Hopper Hauls In $12M More, Harnesses Big Data for Travel Discovery

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That is one of the main things the team in Cambridge is working on now. “It will look like nothing you’ve ever seen,” Lalonde says. (He adds that Hopper has been able to recruit talent from bigger local companies like TripAdvisor, Carbonite, and Endeca/Oracle. The startup has 20-some employees currently.)

I asked Lalonde about where Hopper fits into the bigger trends in big data. “Companies are stepping back and looking at their data assets,” he says, and they are “rebuilding a lot of their business practices” around big data and analytics. In the travel sector, this means some companies are looking to form partnerships with Hopper that wouldn’t have before, he says. (Look for news on that in the future.)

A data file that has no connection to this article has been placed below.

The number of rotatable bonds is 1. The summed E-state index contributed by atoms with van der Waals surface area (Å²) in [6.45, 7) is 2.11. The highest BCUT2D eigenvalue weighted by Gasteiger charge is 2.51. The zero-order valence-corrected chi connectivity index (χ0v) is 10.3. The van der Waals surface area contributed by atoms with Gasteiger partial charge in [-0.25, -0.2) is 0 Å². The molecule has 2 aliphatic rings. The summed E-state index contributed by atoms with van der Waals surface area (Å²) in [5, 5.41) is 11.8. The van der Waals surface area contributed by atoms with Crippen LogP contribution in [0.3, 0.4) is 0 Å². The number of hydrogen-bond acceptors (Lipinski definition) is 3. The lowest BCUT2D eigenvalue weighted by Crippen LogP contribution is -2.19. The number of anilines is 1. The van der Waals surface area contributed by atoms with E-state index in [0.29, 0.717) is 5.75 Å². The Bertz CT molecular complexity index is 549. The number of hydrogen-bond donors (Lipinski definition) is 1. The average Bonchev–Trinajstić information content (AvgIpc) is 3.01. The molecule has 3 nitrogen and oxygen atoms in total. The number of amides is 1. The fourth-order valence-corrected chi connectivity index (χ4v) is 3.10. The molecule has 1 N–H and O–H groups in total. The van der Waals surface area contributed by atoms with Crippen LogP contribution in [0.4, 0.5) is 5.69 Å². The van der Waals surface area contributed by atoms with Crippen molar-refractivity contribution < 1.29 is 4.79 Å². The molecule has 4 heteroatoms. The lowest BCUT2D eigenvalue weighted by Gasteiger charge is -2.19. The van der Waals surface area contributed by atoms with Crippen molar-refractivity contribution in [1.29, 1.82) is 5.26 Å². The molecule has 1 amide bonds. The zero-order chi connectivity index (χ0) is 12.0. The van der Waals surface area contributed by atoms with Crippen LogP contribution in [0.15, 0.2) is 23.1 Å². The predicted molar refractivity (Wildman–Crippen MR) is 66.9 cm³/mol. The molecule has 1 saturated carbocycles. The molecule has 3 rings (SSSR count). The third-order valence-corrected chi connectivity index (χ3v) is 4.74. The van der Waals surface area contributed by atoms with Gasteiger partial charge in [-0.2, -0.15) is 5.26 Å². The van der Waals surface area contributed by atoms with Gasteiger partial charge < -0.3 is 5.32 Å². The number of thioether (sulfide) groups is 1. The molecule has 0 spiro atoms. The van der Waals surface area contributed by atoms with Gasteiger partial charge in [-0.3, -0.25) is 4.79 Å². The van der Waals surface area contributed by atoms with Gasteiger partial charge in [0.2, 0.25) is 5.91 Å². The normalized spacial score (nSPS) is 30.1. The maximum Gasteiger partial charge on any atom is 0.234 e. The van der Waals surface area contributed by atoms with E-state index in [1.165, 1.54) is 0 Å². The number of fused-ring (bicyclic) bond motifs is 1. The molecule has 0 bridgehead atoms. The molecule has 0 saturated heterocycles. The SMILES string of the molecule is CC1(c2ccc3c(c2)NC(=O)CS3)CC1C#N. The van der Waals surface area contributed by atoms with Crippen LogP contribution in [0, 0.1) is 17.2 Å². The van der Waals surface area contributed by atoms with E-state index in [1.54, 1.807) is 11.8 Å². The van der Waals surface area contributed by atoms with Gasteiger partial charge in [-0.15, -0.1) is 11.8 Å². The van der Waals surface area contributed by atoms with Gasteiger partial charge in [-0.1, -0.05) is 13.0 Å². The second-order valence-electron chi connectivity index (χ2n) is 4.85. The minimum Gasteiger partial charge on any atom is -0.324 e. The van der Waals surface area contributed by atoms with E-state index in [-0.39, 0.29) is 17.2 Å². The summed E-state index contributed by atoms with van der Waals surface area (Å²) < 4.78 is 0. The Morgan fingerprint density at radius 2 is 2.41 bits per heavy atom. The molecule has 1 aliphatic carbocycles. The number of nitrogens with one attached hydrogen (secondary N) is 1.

What’s more, the whole IT landscape is changing. “Business models are different, the technology is different, the user experience is different,” says Lalonde. We’re starting to see new tech companies, “built from the ground up, consumer and enterprise plays that are just entirely disruptive,” he says.

So who is Hopper looking to disrupt? Lalonde doesn’t say explicitly, but travel guidebooks, certain media sites, and big guys like Google and TripAdvisor might want to watch their backs.

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Gregory T. Huang is Xconomy's Editor in Chief. E-mail him at gthuang [at] xconomy.com. Follow @gthuang

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